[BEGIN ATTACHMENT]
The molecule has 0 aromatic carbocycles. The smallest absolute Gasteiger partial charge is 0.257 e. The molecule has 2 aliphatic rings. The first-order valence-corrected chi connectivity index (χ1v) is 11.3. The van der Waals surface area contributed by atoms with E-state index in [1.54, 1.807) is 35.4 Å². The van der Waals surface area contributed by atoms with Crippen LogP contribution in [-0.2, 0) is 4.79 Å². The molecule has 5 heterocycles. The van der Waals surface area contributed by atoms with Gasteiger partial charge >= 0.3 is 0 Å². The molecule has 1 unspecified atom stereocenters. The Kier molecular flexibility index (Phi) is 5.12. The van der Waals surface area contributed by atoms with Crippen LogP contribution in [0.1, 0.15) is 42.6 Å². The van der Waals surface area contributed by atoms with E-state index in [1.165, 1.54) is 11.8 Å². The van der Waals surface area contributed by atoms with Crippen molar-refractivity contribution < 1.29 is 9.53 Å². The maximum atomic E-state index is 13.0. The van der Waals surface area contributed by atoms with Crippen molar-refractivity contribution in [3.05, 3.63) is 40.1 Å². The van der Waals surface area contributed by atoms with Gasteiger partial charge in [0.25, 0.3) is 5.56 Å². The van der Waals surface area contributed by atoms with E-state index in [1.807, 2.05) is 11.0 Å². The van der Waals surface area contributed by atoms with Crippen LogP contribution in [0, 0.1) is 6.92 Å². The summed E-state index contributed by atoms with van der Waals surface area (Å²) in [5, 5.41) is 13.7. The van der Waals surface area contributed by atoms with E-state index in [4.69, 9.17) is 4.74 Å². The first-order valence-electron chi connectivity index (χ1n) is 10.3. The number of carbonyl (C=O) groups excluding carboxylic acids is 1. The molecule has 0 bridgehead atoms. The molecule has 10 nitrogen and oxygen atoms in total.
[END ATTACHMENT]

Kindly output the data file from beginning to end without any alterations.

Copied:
The molecule has 0 aromatic carbocycles. The smallest absolute Gasteiger partial charge is 0.257 e. The molecule has 2 aliphatic rings. The first-order valence-corrected chi connectivity index (χ1v) is 11.3. The van der Waals surface area contributed by atoms with E-state index in [1.54, 1.807) is 35.4 Å². The van der Waals surface area contributed by atoms with Crippen LogP contribution in [-0.2, 0) is 4.79 Å². The molecule has 5 heterocycles. The van der Waals surface area contributed by atoms with Gasteiger partial charge >= 0.3 is 0 Å². The molecule has 1 unspecified atom stereocenters. The Kier molecular flexibility index (Phi) is 5.12. The van der Waals surface area contributed by atoms with Crippen LogP contribution in [0.1, 0.15) is 42.6 Å². The van der Waals surface area contributed by atoms with E-state index in [1.165, 1.54) is 11.8 Å². The van der Waals surface area contributed by atoms with Crippen molar-refractivity contribution < 1.29 is 9.53 Å². The maximum atomic E-state index is 13.0. The van der Waals surface area contributed by atoms with Crippen molar-refractivity contribution in [3.05, 3.63) is 40.1 Å². The van der Waals surface area contributed by atoms with Gasteiger partial charge in [0.25, 0.3) is 5.56 Å². The van der Waals surface area contributed by atoms with E-state index in [1.807, 2.05) is 11.0 Å². The van der Waals surface area contributed by atoms with Crippen LogP contribution in [0, 0.1) is 6.92 Å². The summed E-state index contributed by atoms with van der Waals surface area (Å²) in [5, 5.41) is 13.7. The van der Waals surface area contributed by atoms with E-state index in [4.69, 9.17) is 4.74 Å². The first-order valence-electron chi connectivity index (χ1n) is 10.3. The number of carbonyl (C=O) groups excluding carboxylic acids is 1. The molecule has 0 bridgehead atoms. The molecule has 10 nitrogen and oxygen atoms in total.